Imagine an energy company which manages a pipeline through Canada’s taiga. The company’s charged with maintaining that pipeline, with making sure it isn’t leaking and hasn’t been compromised. So, every day, the company pays a local to get in a plane and fly over the otherwise inert, massive metal tube, looking for objects, organic or otherwise, that shouldn’t be there.
Or that’s what they’ve done for many years. Five years from now, that pilot might be out of a job. Tiny satellites, whizzing over head in low Earth orbit, could photograph every meter of the pipeline. It won’t seem like anyone’s nearby, but, should a truck or stain appear on the ice, a system administrator in Houston would get a text message warning of a problem.
Humans began photographing their home planet from space in a scientifically useful way about a half-century ago. Now the images are ubiquitous: On a web search, in a phone app, on the news, we see the browns and blues that denote pictures taken from the sky. They have rollicked around the culture, spawning both the techno-hippie Whole Earth Catalog and the $3 billion military contractor Digital Globe.
“Google Earth whetted consumers’s appetites for pictures of Earth from space,” Scott Larsen told me. But the pictures in our browsers, he said, have now become old and out of date.
“[Imagery from] five years ago is great, but how about from last year, last month, last week, yesterday?’”
Larsen leads Urthecast. It’s one of a cadre of startups—three are now out of stealth mode—tossing cameras out of the atmosphere and trying to turn them into a business. Each of the three is choosing different methods, different kinds of devices, and different orbits. Each is selling something a little different. They are Urthecast, Planet Labs, and Skybox.
Urthecast, for instance, plans to install two cameras—one still and one video—on the International Space Station, then beam video down using the Russian Space Agency’s antennae. Planet Labs, another, hopes to send 28 satellites, each about the size of a garden gnome, into low orbit. It will immediately control the largest private Earth-observing fleet of satellites ever created. SkyBox, finally, only hopes to operate two satellites in the next year—but its business plan seems most promising, and borrows the most from the modern startup playbook.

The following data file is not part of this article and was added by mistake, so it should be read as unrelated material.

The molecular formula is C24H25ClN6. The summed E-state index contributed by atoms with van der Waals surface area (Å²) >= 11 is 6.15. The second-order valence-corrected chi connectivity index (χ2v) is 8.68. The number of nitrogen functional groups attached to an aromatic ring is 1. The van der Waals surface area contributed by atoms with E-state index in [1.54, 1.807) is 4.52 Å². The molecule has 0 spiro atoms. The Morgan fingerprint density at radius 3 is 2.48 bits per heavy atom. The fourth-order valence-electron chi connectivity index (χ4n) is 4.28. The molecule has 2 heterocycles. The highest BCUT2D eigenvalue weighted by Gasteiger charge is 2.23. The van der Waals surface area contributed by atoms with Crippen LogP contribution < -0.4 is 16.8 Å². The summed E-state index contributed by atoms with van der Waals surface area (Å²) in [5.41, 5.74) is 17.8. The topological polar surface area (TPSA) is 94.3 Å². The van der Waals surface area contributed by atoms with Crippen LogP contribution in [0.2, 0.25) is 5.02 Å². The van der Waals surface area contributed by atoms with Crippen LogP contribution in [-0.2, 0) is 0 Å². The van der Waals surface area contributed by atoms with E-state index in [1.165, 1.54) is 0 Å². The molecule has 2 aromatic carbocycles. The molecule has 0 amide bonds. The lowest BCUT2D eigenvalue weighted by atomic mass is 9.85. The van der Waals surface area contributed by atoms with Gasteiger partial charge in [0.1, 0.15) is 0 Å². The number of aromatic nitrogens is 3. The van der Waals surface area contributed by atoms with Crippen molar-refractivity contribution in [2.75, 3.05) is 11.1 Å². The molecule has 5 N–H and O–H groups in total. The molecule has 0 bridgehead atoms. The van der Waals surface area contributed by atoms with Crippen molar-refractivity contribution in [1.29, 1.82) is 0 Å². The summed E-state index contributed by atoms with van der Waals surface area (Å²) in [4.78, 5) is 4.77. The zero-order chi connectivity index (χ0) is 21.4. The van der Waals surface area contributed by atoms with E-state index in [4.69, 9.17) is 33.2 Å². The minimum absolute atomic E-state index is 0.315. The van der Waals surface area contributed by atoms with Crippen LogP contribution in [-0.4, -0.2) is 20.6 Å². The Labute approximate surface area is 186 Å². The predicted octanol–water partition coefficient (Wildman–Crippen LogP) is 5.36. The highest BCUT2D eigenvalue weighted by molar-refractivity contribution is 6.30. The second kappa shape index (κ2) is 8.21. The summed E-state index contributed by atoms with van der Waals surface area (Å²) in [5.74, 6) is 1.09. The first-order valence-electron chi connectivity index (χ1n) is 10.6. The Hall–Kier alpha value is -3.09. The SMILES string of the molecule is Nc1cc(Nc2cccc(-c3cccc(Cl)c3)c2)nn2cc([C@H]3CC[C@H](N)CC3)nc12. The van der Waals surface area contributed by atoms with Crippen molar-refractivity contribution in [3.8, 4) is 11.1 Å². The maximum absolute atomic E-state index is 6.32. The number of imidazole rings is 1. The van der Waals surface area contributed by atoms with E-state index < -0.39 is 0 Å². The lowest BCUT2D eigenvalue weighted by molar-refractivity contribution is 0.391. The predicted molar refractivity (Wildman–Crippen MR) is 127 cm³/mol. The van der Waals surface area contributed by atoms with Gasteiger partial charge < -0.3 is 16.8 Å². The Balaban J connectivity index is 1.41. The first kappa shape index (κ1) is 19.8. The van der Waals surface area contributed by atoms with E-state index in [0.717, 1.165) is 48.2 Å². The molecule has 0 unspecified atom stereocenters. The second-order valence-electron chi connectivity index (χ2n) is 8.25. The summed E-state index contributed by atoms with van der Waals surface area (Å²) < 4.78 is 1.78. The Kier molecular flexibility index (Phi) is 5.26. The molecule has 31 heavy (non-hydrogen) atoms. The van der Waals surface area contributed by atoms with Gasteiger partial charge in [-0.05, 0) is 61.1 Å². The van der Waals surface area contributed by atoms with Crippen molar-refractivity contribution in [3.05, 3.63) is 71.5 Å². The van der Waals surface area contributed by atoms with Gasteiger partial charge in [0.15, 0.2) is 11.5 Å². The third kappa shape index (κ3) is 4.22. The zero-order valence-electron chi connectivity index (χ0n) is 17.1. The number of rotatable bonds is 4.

The capital and efficiency engines of Silicon Valley, having transformed markets and interactions both public and private on Earth, now look skyward.
Silicon Valley is making what, in any other decade, we’d call spy satellites.
Orbiting Cameras, Operated by Behemoths
Like the geography they depict, it can be easy to feel like the pictures in Google Earth have always been there, like they don’t have a history or a source.
In fact, a set of accreted structures dictate what and how satellite imagery reaches American consumers. Some of these limits are governmental: The U.S. government restricts the resolution of imagery that can be sold to the public, for example. Today, if the side of one pixel of Earth imagery is less than 50 centimeters long, it can’t be sold in America. (Though regulators may soon loosen those limits.)